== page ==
Some of my favorite Dungeons and Dragons accessories in recent years have been the Dungeon Tile product line. While I’ve written about free methods of creating your own Dungeon Tiles, I appreciate the quality of those published by Wizards of the Coast. With their two most recent sets, WOTC have added three-dimensional elements to their tile sets allowing for even more interesting map and room layouts.
The first set to include 3D elements is DU6 Harrowing Halls
2 of the 6 tile sheets contain 3D elements, the remaining 4 sheets consists of mostly wooden floors and furnished rooms with wooden floors. The 3D elements can assemble as either stone or wooden construction. The pieces include platforms: 2 pcs 2″ x 4″ x 1″ high, 1 pc 2″ x 2″ x 2″ high, 1 pc 4″ x 4″ x 2″; a 2″ x 4″ x 2″ high set,of stairs, a 2″ wide doorway, and 3 tables. Also among the 2D tiles is a 2″ x 8″ tile which includes a wooden bridge to stretch between your choice of platforms.
The second set with 3D elements is DU7 Desert of Athas.
Again, 2 sheets out of 6 are used for 3D elements, the remaining tiles tend to be desert sands on one side, with water and some greenery elements on the other. The 3D pieces include: a 4″ x 4″ x 2″ high platform of a more sand colored stone, which can reverse to a small adobe/plaster style house, a 2″ x 4″ x 2″ set of stairs colored to go with the large platform, a 2″ x 8″ x 1/2″ high platform printed up as a dock on one side, with gray stone on the other, a 2″ x 4″ x 1/2″ high platform again decorated in the dock/stone combination, a small market stall, a small wooden cart, and a 1″ x 2″ table that reverses to a stone sarcophagus.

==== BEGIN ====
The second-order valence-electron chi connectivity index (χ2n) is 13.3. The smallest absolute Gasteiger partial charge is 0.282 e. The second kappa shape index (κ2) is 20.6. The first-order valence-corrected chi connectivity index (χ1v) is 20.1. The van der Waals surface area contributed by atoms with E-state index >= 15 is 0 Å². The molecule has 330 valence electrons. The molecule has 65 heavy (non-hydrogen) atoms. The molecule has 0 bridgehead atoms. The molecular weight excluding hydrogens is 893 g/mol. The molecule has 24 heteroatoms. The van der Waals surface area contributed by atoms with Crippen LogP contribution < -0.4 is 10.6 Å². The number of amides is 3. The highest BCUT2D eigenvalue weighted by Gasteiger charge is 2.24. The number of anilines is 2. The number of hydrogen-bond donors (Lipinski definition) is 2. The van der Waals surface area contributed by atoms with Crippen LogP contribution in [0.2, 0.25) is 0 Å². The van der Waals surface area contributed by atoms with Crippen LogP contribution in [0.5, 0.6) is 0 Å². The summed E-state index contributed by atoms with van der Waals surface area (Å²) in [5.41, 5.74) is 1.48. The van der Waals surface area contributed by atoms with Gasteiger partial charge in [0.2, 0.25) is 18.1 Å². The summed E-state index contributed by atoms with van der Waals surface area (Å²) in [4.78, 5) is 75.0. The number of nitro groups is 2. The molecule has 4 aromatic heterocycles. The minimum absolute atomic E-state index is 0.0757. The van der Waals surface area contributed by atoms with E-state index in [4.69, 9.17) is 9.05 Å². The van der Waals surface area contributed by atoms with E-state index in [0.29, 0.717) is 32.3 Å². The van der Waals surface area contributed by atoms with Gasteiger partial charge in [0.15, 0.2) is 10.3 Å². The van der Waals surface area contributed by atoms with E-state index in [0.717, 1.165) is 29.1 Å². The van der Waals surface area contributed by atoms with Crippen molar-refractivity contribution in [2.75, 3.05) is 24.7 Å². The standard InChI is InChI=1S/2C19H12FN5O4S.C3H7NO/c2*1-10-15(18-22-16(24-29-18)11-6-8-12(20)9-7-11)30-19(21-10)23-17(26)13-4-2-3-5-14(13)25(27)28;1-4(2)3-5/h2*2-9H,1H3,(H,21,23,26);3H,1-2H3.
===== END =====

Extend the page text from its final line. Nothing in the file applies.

Overall I really love the sets, they assemble fairly easily, though it might be nice if they added some instructions, especially for some of the more unusual elements like the cart and market stall. I’ve debated about weather the tabs should be a little longer, but as things assemble now, the tabs are close to flush allowing miniatures to stand flat on the various platforms, so I think they’re probably about the right length. The inclusion of so many water tiles in a desert theme set might be a bit surprising, but I am glad to have those tiles, and I’m looking forward to using them with my RPGA ship tile.
While I’ll still make use of my free tiles, I also expect I’ll wind up with 2 copies of each of these sets, and if your budget allows, I definitely recommend you buy a set of each.